in the Category: music

Jackie Mendoza

Jackie Mendoza was born and raised in the border city of Chula Vista, California. LuvHz, her debut EP, was recorded alongside Rusty Santon (Panda Bear, Animal Collective, DJ Rashad), and blends the cultural influences of her hometown and her motherland of Tijuana, Mexico – an eccentric mix of electronic pop, Latin-driven dance beats and vibrant soundscapes. We sat down with her to talk about long-distance relationships in the digital age, the Myspace deletion fiasco, and turning the page.

Interview by William Markarian-Martin
Photos by Jill Verhaeghe, shot in NYC

You’re originally a ukulele player, right? Was that your first instrument?

My first instrument was piano. My mom would take me to lessons when I was about four years old but I would hide under the piano and I didn’t pick up the ukulele until high school. I play other instruments when I record; guitar, bass and autoharp. But mostly ukulele... and I play an electric ukulele live.

When did you get into making music digitally?

I started making music digitally around the time GarageBand was first installed on Mac computers. I would go to my friend Grettel’s house and we would make songs and record with GarageBand and we posted our music on MySpace under the name ‘Audiosyncrasy’. This was in middle school, but it wasn’t until my sophomore year of college that I was introduced to Ableton, and then I started making my own beats and arrangements.

I tried finding my old Myspace profile recently. Do you still have those recordings?

I checked as soon as the Myspace deletion fiasco happened and everything was gone :(

Even though it’s a solo project, it’s like I’m in a band with my computer and midi controllers and I hope they won’t suddenly shut off during a set

How does technology influence the way you make and play music?

Sometimes I feel like I rely on technology too much when I make and play music. But it’s influenced the way I write and opened up possibilities to create a sound that was unique to me and my experiences. I used to have a vlog and record covers and post them on YouTube, and later on started uploading original songs to SoundCloud. It’s helped me connect with people and share my music globally and I’ve been able to collaborate remotely. But it also has its downfalls; even though it’s a solo project, it’s like I’m in a band with my computer and midi controllers and I hope they won’t suddenly shut off during a set.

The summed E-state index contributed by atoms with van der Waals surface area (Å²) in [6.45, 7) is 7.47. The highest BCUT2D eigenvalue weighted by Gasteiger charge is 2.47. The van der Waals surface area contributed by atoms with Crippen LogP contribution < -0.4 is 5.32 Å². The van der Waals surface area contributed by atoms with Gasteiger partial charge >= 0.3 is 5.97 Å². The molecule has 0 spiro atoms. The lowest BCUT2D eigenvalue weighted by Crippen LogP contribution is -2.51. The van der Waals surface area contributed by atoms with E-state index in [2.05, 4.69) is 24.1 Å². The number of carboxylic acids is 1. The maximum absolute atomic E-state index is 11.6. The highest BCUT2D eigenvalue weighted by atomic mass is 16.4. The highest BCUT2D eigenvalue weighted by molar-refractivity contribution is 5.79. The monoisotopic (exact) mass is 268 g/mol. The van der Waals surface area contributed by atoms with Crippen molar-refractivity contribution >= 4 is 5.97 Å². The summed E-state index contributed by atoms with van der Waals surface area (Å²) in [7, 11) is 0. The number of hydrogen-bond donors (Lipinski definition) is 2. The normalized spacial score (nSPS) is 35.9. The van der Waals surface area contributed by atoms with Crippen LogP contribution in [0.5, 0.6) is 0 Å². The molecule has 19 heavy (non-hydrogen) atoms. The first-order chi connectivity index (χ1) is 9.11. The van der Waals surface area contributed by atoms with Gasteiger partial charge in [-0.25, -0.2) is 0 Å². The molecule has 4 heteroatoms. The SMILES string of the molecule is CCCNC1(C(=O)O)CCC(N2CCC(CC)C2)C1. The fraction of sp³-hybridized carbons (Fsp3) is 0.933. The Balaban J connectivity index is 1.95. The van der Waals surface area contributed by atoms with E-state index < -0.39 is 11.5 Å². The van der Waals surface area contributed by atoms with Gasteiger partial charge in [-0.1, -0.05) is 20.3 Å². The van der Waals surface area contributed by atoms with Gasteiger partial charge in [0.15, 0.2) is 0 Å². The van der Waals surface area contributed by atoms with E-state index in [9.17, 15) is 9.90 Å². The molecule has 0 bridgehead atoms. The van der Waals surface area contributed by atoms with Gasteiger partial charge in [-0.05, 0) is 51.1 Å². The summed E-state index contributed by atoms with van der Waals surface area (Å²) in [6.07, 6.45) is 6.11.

How do you respond to the downfalls? Do you ever feel the need to withdraw from the digital?

It’s weird but I think it’s where I feel most comfortable, or I’m very used to living in that space. There are days where I don’t feel like looking at my computer screen and I’ll solely write on guitar or ukulele.

‘De Lejos’ is about your long-distance relationship with your girlfriend… I wanted to ask about your experience with that? How did engaging with someone digitally impact the relationship?

Even though we were far away, technology made communication very accessible and we kept in touch all day through FaceTime and texting. ‘De Lejos’ is the story of how we met and our long-distance relationship. It was a delicate time but we were able to get to know each other and become intimate in alternative ways.

‘Your Attention’: is there a story behind the unrequited online love that the song is about?

It’s a song about a breakup, cutting communication with that person, and wanting to reconnect with them. It’s the oldest song on the EP. I wrote it in 2015.

I know you’ve spoken quite a bit about working with Rusty Santos. Is there anything else you want to say about working with him?

I feel really lucky I met Rusty. I had a hard time finding a producer I could trust and work well with. I didn’t have to explain what I had in mind for the music, he got it right away and added his own flair to it too. We ended up recording ‘Mucho Más’ and ‘Puppet Angles’ in the studio kind of out of nowhere.

You’ve said that ‘Mucho Más’ is about there ‘being way more out there’ and the ‘what’s a mystery now will make sense eventually’. What do you think is out there?

The song is about overcoming depression. When you’re going through it, it’s hard to see the positive side of things. Once the depression fades away, it’s like cracking a code or turning a page. Instead of thinking, Why do I feel this way? I think, I’m glad I’m on the other side now.

Jackie Mendoza
18 Oct - Botanique, Brussels
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